All three major stock indices ended the year having contracted significantly, as markets closed Friday for the last time in 2022 to post historic losses.
The Dow Jones Industrial Average closed down 8.8% on the year, while the S&P 500 and tech-focused Nasdaq Composite Fell by 19.4% and 33.2% respectively. Declines in December continued the historically bad 12-month run ending in November, one of the worst 12 months for U.S. stocks and bonds, according to the Financial Times (FT).
In 2008, the Dow closed the year down roughly 30%, while the S&P 500 and Nasdaq Composite declined roughly 40%, according to data from Yahoo Finance. However, in 2008, the bond market remained comparatively safe, while it has plunged alongside stocks in 2022, a rare occurrence that has made this year particularly dangerous for investors, according to MarketWatch.
In general, energy companies — such as Occidental, an American hydrocarbon company that was up roughly 120% year-to-date as of Friday — tended to beat the market, while Big Tech and communications firms, like Meta and Tesla, underperformed compared to the market and tumbled from their top-ranking valuations to lose nearly $4 trillion in market value this year, CNN reported.
Worldwide, equities lost roughly $14 trillion as central banks across the world hiked interest rates to combat inflation, and were on track to post their second worst year ever, Reuters reported Dec. 22. Some investors expect markets to continue to struggle until central banks are willing to cut interest rates once inflation is under control, the FT reported.
Investors have turned to less-risky stocks in the consumer staple, utility and healthcare markets, with companies like Consolidated Edison and Campbell Soup each posting double-digit growth in 2022, The Wall Street Journal reported. As a class, utility stocks on the S&P 500 declined just 1.2% this year, while consumer staples and healthcare declined roughly 3% and 4% respectively, massively over-performing compared to the rest of the market.
The margin between consumer staples and the rest of the market is the greatest since 2008, while healthcare and utilities beat the market by the largest margin since 2000, the WSJ reported. These companies were not doing anything “fundamentally exciting,” but they were a “good place to hide” this year, Thomas Martin, senior portfolio manager at advising firm Globalt Investments, told the WSJ.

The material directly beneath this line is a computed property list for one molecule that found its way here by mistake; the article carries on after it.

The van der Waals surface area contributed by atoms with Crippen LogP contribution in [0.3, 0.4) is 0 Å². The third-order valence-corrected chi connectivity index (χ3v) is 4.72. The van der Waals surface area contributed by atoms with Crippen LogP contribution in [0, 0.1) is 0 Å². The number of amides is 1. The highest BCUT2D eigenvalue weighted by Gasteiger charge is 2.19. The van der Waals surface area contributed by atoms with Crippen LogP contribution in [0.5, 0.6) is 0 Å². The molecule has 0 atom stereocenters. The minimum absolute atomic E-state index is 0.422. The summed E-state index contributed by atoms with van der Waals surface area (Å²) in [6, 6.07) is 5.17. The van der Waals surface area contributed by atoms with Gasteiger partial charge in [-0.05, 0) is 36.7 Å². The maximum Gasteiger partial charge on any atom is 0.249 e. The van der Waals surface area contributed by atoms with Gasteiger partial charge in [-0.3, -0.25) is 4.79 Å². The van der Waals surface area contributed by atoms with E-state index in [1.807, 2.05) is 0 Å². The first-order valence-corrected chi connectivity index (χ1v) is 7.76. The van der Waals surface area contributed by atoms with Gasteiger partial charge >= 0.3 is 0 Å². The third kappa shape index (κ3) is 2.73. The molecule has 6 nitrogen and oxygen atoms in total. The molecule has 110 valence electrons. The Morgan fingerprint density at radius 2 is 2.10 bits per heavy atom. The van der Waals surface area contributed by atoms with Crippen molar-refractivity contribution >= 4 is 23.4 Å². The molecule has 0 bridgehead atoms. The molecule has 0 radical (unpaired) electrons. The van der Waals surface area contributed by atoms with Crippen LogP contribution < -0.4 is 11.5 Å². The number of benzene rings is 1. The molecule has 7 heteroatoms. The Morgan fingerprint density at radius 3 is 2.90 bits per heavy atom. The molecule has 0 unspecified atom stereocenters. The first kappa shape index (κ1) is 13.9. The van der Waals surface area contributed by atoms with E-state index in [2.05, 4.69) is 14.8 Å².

The auto industry underperformed against the market, with Ferrari’s roughly 17% annual decline the smallest amongst major automakers this year. The FactSet Automotive Index, which measures the health of the auto parts and manufacturing industry, was down nearly 40% on the year, as the industry saw weakened demand amid high prices and interest rates, and electric vehicle startups struggled to take off.
Media companies, such as Disney, Warner Bros and Netflix, expect that the colossal declines of 2022 — each of the three giants lost more than 40% of their share value this year — will continue into 2023 as competition intensifies and consumers cut back on the number of services they subscribe to, CNBC reported. Two industry executives anonymously told CNBC that they expected Netflix to merge with another company, while another anticipated that Paramount Global might sell off various components of its business.
All content created by the Daily Caller News Foundation, an independent and nonpartisan newswire service, is available without charge to any legitimate news publisher that can provide a large audience. All republished articles must include our logo, our reporter’s byline and their DCNF affiliation. For any questions about our guidelines or partnering with us, please contact firstname.lastname@example.org.